Lately, I’ve been running errands to tie up the loose ends of a construction project at home and I keep driving past the now defunct ‘Hollywood Video’ store in my neighborhood. As you might expect, the Product Manager in me looks at this abandoned store and can’t help thinking about the innovation and creative destruction delivered to my neighborhood by… you guessed it… Netflix.
I have to admit that, over the years, I was only a sporadic member of the videos-by-mail, no-late-fees Netflix service. That’s because I was always able to find time to watch movies in the theater and so waiting for movies to release on video and be shipped to my house didn’t make much sense. However, all that changed recently when I discovered the instant gratification of Netflix’s video streaming service.
Of course, like the rest of Netflix’s instant-streaming customers, I would like the catalog of content to grow by leaps and bounds. The growing rate of adoption of the streaming service is a great win and a great challenge for Netflix – it’s now up to them to turn these buyers and users into vociferous lovers of their service. In the meantime, there is enough geeky PBS and National Geographic content on their catalog to keep me satisfied for weeks, if not months.
I recognize that it might be a little too soon to add Netflix’s streaming service to the annals of buy, use, love greatness but my study of their strategy might interest fellow Product Managers because it reveals the makings of a blockbuster – no pun intended. Here’s what I learned…
If the data contradicts your business model, reconsider the business model –Over the past few years, Netflix noticed the downward trend in the number of DVD shipments per user and an increase in the amount of streaming content. This unadulterated market data has driven the company’s transition to streaming from the DVD-by-mail business model that built its initial success. As with any transition, there will be challenges – lower monthly subscription fees, higher content licensing fees, heavyweight competitors etc. but Netflix is clearly committing to the future instead of rabidly defending the past. As Product Managers, we’re often confronted with a choice – tweak the parameters of a known model or explore the uncertainties of new ones. To help with this choice, let’s commit to seeking as much true market data as possible. In the absence of data, self preservation drives PMs and companies towards the tried and true instead of risking the path of tomorrow’s breakthrough.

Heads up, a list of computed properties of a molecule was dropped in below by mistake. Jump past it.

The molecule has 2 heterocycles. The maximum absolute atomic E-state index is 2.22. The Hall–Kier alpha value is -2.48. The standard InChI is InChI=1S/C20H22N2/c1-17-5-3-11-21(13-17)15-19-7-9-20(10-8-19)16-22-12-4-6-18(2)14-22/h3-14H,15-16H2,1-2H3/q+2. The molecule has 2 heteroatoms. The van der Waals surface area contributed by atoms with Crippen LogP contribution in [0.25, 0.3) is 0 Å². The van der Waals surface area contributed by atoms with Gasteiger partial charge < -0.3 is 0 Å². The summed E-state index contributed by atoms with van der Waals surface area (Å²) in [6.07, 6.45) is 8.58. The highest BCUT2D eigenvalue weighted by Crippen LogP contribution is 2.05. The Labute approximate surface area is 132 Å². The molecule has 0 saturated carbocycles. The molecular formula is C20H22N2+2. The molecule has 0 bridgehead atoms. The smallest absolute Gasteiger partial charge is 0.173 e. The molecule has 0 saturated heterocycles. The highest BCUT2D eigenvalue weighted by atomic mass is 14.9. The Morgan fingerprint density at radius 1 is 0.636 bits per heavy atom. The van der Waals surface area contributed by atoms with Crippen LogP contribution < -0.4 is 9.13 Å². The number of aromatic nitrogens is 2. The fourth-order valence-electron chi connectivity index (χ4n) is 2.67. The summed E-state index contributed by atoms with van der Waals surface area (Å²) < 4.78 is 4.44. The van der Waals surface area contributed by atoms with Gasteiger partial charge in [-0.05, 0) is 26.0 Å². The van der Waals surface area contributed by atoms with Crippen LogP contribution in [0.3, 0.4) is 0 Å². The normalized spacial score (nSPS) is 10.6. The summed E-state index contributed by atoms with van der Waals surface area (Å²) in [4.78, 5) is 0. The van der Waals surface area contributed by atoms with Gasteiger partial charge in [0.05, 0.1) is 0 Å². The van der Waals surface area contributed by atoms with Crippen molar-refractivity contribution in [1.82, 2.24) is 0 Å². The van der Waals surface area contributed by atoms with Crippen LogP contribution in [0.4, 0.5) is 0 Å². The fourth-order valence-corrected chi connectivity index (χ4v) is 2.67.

- Focus on eliminating the pain of change –
The triumph of the internet as a means of serving entertainment content seems like a foregone conclusion to folks like me, but it represents a significant transition away from traditional TV for a large majority of Americans (even those with access to high speed internet). Netflix (and the competition) is working feverishly to reduce the pain of this change by offering it’s streaming service on a wide range devices that are already plugged into their customers’ TV screens. Like all good Product Managers, the folks at Netflix know that introducing an innovation that is dependent on a change in customer behavior requires a keen understanding of current behaviors. There are no guarantees of success, but fitting seamlessly into the current ecosystem and eliminating the switching costs will definitely help the odds.
Customer satisfaction is your best defense – Netflix has been astute about intimately understanding customers’ interactions with the service to drive greater satisfaction. In fact, they even spent a million dollars to crowdsource a better recommendation engine to improve the customer experience. This focus on customer satisfaction will serve Netflix well, especially as their power as a content clearinghouse spurs competitive reactions from content creators. Netflix’s strongest defense will remain it’s ability to offer a service that customers prefer. Competitive pressures are a constant for companies and Product Managers and it’s critical to remember that customer satisfaction (more so than feature wins, pricing or promotions) is ultimately the strongest defense.